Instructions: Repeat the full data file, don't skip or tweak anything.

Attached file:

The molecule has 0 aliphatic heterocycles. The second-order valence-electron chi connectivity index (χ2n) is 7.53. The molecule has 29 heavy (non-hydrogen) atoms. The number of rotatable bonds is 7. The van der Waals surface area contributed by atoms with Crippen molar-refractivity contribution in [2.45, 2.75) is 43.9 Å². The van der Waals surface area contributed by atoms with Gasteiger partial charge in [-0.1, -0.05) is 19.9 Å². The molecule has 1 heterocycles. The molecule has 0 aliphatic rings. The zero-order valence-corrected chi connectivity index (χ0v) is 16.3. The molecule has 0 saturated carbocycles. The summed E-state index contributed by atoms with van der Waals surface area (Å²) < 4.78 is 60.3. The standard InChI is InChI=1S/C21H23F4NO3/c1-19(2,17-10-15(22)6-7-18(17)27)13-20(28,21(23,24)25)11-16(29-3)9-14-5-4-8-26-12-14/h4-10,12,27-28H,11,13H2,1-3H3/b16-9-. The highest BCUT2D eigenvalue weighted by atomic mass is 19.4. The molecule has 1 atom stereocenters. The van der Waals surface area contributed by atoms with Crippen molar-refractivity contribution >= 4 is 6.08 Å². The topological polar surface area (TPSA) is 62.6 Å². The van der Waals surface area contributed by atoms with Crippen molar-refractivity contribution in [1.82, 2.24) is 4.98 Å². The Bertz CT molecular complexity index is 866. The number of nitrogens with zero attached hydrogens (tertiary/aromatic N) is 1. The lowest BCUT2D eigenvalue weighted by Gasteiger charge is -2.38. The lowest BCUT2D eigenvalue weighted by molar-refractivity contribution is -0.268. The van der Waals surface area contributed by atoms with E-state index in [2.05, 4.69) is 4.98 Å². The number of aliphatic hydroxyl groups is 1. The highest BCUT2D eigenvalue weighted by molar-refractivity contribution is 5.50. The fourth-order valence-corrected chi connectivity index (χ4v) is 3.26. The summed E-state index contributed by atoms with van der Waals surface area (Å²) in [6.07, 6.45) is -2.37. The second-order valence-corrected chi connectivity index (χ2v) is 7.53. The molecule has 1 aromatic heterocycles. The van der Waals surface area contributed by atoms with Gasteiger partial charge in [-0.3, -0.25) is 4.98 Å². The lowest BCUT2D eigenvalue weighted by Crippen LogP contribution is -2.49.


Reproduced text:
The molecule has 0 aliphatic heterocycles. The second-order valence-electron chi connectivity index (χ2n) is 7.53. The molecule has 29 heavy (non-hydrogen) atoms. The number of rotatable bonds is 7. The van der Waals surface area contributed by atoms with Crippen molar-refractivity contribution in [2.45, 2.75) is 43.9 Å². The van der Waals surface area contributed by atoms with Gasteiger partial charge in [-0.1, -0.05) is 19.9 Å². The molecule has 1 heterocycles. The molecule has 0 aliphatic rings. The zero-order valence-corrected chi connectivity index (χ0v) is 16.3. The molecule has 0 saturated carbocycles. The summed E-state index contributed by atoms with van der Waals surface area (Å²) < 4.78 is 60.3. The standard InChI is InChI=1S/C21H23F4NO3/c1-19(2,17-10-15(22)6-7-18(17)27)13-20(28,21(23,24)25)11-16(29-3)9-14-5-4-8-26-12-14/h4-10,12,27-28H,11,13H2,1-3H3/b16-9-. The highest BCUT2D eigenvalue weighted by atomic mass is 19.4. The molecule has 1 atom stereocenters. The van der Waals surface area contributed by atoms with Crippen molar-refractivity contribution >= 4 is 6.08 Å². The topological polar surface area (TPSA) is 62.6 Å². The van der Waals surface area contributed by atoms with Crippen molar-refractivity contribution in [1.82, 2.24) is 4.98 Å². The Bertz CT molecular complexity index is 866. The number of nitrogens with zero attached hydrogens (tertiary/aromatic N) is 1. The lowest BCUT2D eigenvalue weighted by Gasteiger charge is -2.38. The lowest BCUT2D eigenvalue weighted by molar-refractivity contribution is -0.268. The van der Waals surface area contributed by atoms with E-state index in [2.05, 4.69) is 4.98 Å². The number of aliphatic hydroxyl groups is 1. The highest BCUT2D eigenvalue weighted by molar-refractivity contribution is 5.50. The fourth-order valence-corrected chi connectivity index (χ4v) is 3.26. The summed E-state index contributed by atoms with van der Waals surface area (Å²) in [6.07, 6.45) is -2.37. The second-order valence-corrected chi connectivity index (χ2v) is 7.53. The molecule has 1 aromatic heterocycles. The van der Waals surface area contributed by atoms with Gasteiger partial charge in [-0.3, -0.25) is 4.98 Å². The lowest BCUT2D eigenvalue weighted by Crippen LogP contribution is -2.49.